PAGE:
When I consulted the NEA as to why my own "Our Town" grant was not funded, the notes from the review committee focused on excellence: WHO is going to be providing the art, and what are their credentials? Notice that my proposal was for a participatory arts program, and so the artists would be members of the community, not imported "professionals" from outside the community. Participatory arts, as the NEA knows from having recently published it own studies on the subject, is about enhancing the creativity of the citizenry. Credentials and press coverage are irrelevant.
Scott reaches the conclusion:
No, I think this demands direct action. Over the past 45 years, "excellence" has gotten the lion's share of commitment from the NEA; now, it is time to shift the emphasis. Not simply back to equality among the three legs of the mission, but to go even further and give greater emphasis to geographic diversity and to arts education.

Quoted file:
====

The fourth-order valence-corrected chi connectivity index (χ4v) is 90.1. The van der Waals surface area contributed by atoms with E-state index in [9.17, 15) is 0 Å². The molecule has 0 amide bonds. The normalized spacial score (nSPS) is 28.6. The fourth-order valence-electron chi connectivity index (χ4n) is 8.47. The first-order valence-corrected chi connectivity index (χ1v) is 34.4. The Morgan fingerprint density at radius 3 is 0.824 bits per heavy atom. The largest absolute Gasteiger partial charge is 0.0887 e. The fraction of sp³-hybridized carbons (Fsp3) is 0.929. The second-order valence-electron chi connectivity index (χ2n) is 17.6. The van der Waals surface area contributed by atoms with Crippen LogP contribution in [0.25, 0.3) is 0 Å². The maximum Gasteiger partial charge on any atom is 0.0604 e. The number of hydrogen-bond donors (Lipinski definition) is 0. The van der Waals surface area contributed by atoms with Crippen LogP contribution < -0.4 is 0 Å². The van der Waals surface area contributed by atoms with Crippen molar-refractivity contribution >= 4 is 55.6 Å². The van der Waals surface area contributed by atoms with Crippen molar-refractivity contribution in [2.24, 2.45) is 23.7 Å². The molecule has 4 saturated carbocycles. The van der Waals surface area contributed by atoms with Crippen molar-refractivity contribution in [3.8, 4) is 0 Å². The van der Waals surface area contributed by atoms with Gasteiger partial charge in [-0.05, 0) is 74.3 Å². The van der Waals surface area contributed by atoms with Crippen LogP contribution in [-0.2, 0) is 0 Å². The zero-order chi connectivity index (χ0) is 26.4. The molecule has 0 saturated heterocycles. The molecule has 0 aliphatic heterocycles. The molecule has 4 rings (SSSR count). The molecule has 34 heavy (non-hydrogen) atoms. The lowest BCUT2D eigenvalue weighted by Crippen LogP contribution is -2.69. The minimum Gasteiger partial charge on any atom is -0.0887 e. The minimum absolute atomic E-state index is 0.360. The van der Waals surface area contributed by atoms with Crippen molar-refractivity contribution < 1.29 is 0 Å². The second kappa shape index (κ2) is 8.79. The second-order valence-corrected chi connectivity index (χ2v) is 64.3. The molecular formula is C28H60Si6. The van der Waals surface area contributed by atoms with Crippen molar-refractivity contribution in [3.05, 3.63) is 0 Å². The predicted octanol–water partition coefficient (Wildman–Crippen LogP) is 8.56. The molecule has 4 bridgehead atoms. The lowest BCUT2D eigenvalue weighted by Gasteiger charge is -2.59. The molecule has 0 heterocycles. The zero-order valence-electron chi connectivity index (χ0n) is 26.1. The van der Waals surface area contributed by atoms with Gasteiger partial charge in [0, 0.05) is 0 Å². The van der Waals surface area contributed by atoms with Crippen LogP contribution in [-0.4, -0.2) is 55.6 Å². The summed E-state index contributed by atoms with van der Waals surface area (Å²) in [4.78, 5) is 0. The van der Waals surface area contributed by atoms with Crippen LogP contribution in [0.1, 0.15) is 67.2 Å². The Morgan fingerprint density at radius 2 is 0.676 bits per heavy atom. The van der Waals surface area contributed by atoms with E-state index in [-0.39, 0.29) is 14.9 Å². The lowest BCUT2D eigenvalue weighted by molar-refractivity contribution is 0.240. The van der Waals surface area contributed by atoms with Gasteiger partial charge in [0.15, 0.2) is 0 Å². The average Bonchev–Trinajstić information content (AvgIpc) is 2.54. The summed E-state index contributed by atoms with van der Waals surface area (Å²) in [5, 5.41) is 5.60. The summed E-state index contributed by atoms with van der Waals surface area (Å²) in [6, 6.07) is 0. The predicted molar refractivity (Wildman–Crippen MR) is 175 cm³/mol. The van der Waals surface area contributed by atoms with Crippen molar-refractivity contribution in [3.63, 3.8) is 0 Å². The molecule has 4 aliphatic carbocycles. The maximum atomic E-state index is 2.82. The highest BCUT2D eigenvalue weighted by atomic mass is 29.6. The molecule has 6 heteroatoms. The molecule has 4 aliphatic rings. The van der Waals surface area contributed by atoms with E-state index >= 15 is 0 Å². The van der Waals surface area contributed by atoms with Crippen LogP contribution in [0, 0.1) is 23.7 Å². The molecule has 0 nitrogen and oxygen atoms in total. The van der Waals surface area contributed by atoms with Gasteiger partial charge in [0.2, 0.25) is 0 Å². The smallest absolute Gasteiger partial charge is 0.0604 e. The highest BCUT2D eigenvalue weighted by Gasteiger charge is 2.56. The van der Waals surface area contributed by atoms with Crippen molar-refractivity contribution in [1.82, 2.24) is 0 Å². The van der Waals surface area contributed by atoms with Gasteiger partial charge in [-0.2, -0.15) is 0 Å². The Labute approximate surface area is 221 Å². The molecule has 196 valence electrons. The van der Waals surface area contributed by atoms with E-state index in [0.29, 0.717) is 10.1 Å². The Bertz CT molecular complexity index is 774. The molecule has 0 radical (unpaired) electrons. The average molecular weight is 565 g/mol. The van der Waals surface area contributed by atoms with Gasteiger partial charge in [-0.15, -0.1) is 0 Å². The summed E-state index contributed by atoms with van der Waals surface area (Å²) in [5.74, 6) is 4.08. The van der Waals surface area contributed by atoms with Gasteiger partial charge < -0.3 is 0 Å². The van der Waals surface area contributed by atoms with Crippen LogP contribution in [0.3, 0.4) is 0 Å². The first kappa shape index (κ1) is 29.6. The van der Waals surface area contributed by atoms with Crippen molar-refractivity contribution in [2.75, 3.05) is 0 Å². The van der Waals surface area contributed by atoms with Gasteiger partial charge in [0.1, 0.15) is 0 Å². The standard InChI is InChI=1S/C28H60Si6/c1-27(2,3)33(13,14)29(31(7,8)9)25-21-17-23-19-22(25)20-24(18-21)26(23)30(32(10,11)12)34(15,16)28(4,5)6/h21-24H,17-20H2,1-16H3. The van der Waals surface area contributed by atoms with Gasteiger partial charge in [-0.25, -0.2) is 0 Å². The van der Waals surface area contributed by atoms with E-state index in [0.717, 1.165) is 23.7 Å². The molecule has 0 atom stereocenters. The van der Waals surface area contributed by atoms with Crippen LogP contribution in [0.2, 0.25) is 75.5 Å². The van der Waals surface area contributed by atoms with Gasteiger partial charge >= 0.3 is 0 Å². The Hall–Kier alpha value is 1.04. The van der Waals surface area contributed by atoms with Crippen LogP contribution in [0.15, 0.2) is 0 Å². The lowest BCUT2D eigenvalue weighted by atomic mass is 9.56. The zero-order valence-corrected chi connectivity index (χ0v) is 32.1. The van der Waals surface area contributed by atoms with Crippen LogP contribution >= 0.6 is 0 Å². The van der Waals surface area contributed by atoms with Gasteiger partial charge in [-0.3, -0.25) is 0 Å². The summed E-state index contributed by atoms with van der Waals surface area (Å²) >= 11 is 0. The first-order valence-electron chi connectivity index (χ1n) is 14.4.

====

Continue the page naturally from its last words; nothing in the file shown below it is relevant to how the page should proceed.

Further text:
I think it's not about being "pro-" or "anti-" excellence, I think it's more a problem with how "excellence" is defined. It seems as though the idea of excellence that the NEA is espousing in the first section is excellence in comparison with a global arts community of connoisseurs.
Suppose, though, you have a community of 3,000 people. There's an arts organization that manages to involve 2,000 people either as audiences or participants. This arts organization is the pride of the community, and it's been running for ten or fifteen years. It gets one review a year, which is a nice article from the local paper. Maybe they do a lot of big participatory musicals with big ensembles -- not exactly with great resources, or great performers, etc. Is that excellent? Would the NEA think it's excellent?
Excellence has to be from the perspective of the community that the art is working in.